We cannot imagine the angelic hype of the Incarnation. When the Son of God united as the Son of Man. Born to save; born to die. The invisible God took face, equating Himself with the created and fashioned form of His image-bearer. The dark, sacred Bethlehem night when the King of Kings left His throne to be swaddled as a subject to become the propitiatory substitution. Here the angelic army could not help but herald a thunderous hymn
“Glory to God in the highest heaven,
and peace on earth to people He favors.”
A Call of Worship to witness Forgiveness.
Days of redemption mark the astonishing of angels (Matthew 26:52-54; John 10:17-18). The greatest rescue, where the angel army had to standby and observe. Can you imagine the host’s heavenly horror as the only Son of God, the Holy One suffered the pain, while agonizing through the forsaking of God the Father, as He took on the sins of the world! This a day the angels could not minister, could not come as an army to save while the Lord of hosts became the Lamb, the guilt offering (Isaiah 53). After screaming “It is finished!”, Jesus the Word briefly went silent, as He, the Prince of Peace went to war against the dominion of death and by His resurrection conquered the grave (Isaiah 9:2-7; John 1:1-18; 19:30; Matthew 28:5-6; Romans 1:4; 6:1-11).
The promise of God was fulfilled and the severed union of God and His people by faith restored. This is the living hope (1 Peter 1:3-5). The hosts of heavenly angelic faces glowed with the expression of awe inspired bewilderment. The apostle Peter profiled this angelic silhouette when he wrote how “angels long to catch a glimpse of these things” (1 Peter 1:12). The Word that bore witness of God’s love, to rescue His image-bearer, was for the “joy that lay before Him” (Hebrews 12:2). The Redeemer’s will held the angels back from rushing in to minister to Him so He could dwell with His people for all eternity.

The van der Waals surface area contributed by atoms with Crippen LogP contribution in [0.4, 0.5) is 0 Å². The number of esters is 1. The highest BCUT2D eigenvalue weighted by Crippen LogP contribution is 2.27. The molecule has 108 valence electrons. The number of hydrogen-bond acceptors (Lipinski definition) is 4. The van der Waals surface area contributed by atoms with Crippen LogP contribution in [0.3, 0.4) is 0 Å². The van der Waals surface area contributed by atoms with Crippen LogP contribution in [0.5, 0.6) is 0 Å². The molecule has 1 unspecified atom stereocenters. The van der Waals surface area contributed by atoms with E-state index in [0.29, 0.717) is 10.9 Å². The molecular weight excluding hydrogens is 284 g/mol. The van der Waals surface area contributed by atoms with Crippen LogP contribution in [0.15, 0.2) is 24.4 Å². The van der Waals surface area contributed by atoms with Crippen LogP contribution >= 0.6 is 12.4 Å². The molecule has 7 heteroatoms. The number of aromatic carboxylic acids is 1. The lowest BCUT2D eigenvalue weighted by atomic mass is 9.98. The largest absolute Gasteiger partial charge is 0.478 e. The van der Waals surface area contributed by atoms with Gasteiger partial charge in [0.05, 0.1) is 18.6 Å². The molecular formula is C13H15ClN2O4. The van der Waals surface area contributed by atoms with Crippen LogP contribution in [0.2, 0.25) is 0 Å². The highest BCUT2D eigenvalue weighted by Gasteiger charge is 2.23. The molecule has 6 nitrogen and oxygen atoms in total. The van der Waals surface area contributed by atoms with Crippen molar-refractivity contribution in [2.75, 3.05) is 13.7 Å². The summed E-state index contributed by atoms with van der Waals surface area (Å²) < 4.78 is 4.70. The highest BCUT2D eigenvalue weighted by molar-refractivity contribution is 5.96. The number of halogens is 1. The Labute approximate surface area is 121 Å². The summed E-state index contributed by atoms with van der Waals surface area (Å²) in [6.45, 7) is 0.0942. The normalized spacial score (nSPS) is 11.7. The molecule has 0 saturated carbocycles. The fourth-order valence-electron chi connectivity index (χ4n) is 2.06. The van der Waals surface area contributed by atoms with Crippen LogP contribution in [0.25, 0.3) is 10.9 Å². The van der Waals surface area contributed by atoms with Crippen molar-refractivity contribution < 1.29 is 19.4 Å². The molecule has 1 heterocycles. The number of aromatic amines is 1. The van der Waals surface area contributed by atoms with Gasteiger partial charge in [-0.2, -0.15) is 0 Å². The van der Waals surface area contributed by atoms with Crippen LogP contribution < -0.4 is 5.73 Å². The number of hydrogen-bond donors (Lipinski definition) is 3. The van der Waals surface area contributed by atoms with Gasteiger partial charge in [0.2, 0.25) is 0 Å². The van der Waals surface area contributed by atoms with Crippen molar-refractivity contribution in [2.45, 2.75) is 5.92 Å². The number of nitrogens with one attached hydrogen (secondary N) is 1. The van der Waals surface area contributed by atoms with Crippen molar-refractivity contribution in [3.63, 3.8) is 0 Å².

A Call of Worship to feel Lament.
Days of judgment will mark the astonishing of angels (Revelations 8:1). When the Lamb who is “worthy to take the scroll and open its seals,” opens the seventh seal, who, as the Word silences all of heaven, pauses in grief (Revelations 5:8-14). This celestial moment of silence will signal the end of days and summon the eternal reign of Christ (Revelations 11:15-18). “The Lord does not delay His promise, as some understand delay, but is patient with you, not wanting any to perish but all to come to repentance” (2 Peter 3:9). The shouts of joy that reverberated during Earth’s creation will be replaced with the seven trumpet sounds that blow the destruction of days and mark the end of the Earth’s age.
Then the angelic hosts in amplified voice will sing together (Revelations 11:15-18),
The kingdom of the world has become the kingdom
of our Lord and of his Christ,
and he will reign forever and ever.
And be joined with heavenly beings in prostrate worship to say,
We give you thanks, Lord God, the Almighty,
who is and who was,
because you have taken your great power
and have begun to reign.
The nations were angry,
but your wrath has come.
The time has come
for the dead to be judged
and to give the reward
to your servants the prophets,
to the saints, and to those who fear your name,
both small and great,
and the time has come to destroy
those who destroy the earth.